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Solar panel for leisure battery

Saldawop

Distinguished Member
My partner has a horse and runs the electric fencing using a leisure battery{85mah}.
She has a small solar panel (5w 12v)with controller(5a}, but doesn't seem to do anything .
We are assuming the solar panel /controller is too small?
Did anybody know which size she would need?
 

nheather

Distinguished Member
Are those numbers correct - 85mAh is a very small capacity.

Assume the battery is 12v.

If working at fully capacity, the solar panel can deliver around 400mA.

If the battery really is only 85mAh then the solar panel at full (bright sunlight) should charge the battery in about 15 minutes.

Cheers,

Nigel
 

nheather

Distinguished Member
That makes more sense - like a car battery.

The best the solar panel can do is 400mA and that will be in direct bright sunlight.

To charge a battery from flat would take around 200 hours.

But charging the battery is not what you are trying to achieve, it is to keep it topped up. Because electric fences are usually on all the time you really want a charging system that delivers more than is being taken out.

Or at least it is a good proportion of the drain so that it extends the time between battery charges.

So to choose a solar panel you really need to know what the electric fence is drawing rather than the capacity of the battery.

In a perfect world you would then choose a charging system that is higher than the drain.

Bear in mind that when the weather is overcast and at night the fence will still be draining the battery but the solar panel will not be topping it up. So a perfect system will need to compensate when the sun shines.

Cheers,

Nigel
 

Saldawop

Distinguished Member
Ok, energiser says input 2 joules, output 1 joules. If that means anything to you?
 

Saldawop

Distinguished Member
If we bought a 20w panel would that be enough?
 

RBZ5416

Distinguished Member
It would probably be simpler to just have a second battery on a proper charger & just rotate them. As above, you ideally need to know the draw of the fence so you can calculate how long each battery will last.

Edit
No expert but I believe lead-acid batteries use over-voltage to charge, hence the 14.4V a car alternator puts out. I think this applies even on trickle charge but at a lesser voltage (13.5V?), so a 12V solar panel is never going to do the job unless it's purpose designed for charging lead-acid batteries. I guess it depends on whether you panel is 12V or for 12V use?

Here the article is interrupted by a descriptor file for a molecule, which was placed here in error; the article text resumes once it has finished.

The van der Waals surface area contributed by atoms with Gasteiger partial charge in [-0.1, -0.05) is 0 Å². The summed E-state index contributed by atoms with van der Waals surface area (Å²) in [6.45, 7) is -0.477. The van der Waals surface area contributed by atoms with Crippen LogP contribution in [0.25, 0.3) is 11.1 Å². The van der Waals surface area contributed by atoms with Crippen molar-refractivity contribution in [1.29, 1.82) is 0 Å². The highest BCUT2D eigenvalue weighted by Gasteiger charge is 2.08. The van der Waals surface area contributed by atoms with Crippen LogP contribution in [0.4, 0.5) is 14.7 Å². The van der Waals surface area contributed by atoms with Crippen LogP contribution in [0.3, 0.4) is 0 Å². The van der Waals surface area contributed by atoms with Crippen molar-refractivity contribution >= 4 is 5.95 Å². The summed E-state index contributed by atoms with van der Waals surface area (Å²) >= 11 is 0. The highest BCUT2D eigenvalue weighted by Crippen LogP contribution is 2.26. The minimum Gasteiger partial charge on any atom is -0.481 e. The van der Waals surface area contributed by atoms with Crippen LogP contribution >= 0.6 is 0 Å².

Last edited:

nheather

Distinguished Member
A joule is a watt per second.

I'm out at the moment, when I get back I get a pencil, paper and calculator out to see if I can make any sense of it.

Cheers,

Nigel
 

noiseboy72

Distinguished Member
So assuming it's a continual power drain - charging up the fence energiser, firing and re-energising, that's 120W/hr. That is about 170mA continual drain.

Assuming the car battery is 85A/H, it should run the fence for about 500 hours theoretically, but as the battery cannot deliver its full capacity if discharged slowly, it's probably closer to 250 hours, so call it 10 days. Does that sound about right?

To top up the battery and run the charging electronics, I would estimate in a real world, you would need about 1Ah of charging, so about 12W. Assuming 30% efficiency and no more than 8 hours of daylight a day, 20-30W as a minimum I would suggest.
 

CooperUK

Well-known Member
If you do want to get a bigger solar panel, then Bimble solar in Brighton area are supposed to be good. A mate got a panel for the top of his campervan from them.
 

IronGiant

Moderator
I can't help but think, if James Joule and James Watt had got together to thrash this out we could have had a more easily understandable system of nomenclature :)
 

imightbewrong

Distinguished Member
Other way around.

A joule is a unit of energy, while a watt is a unit of energy consumption - 1 joule per second.
Yep was going to say the same. A Joule is an amount of energy - the same amount as the amount of energy needed to raise one gram of water by 1/4 degrees Celsius.
 

Aerojon

Active Member
a 20 watt panel will do what you require..personally I would put the batt on a mains charger for a 2-3hrs,just to charge it back up to strength..
 

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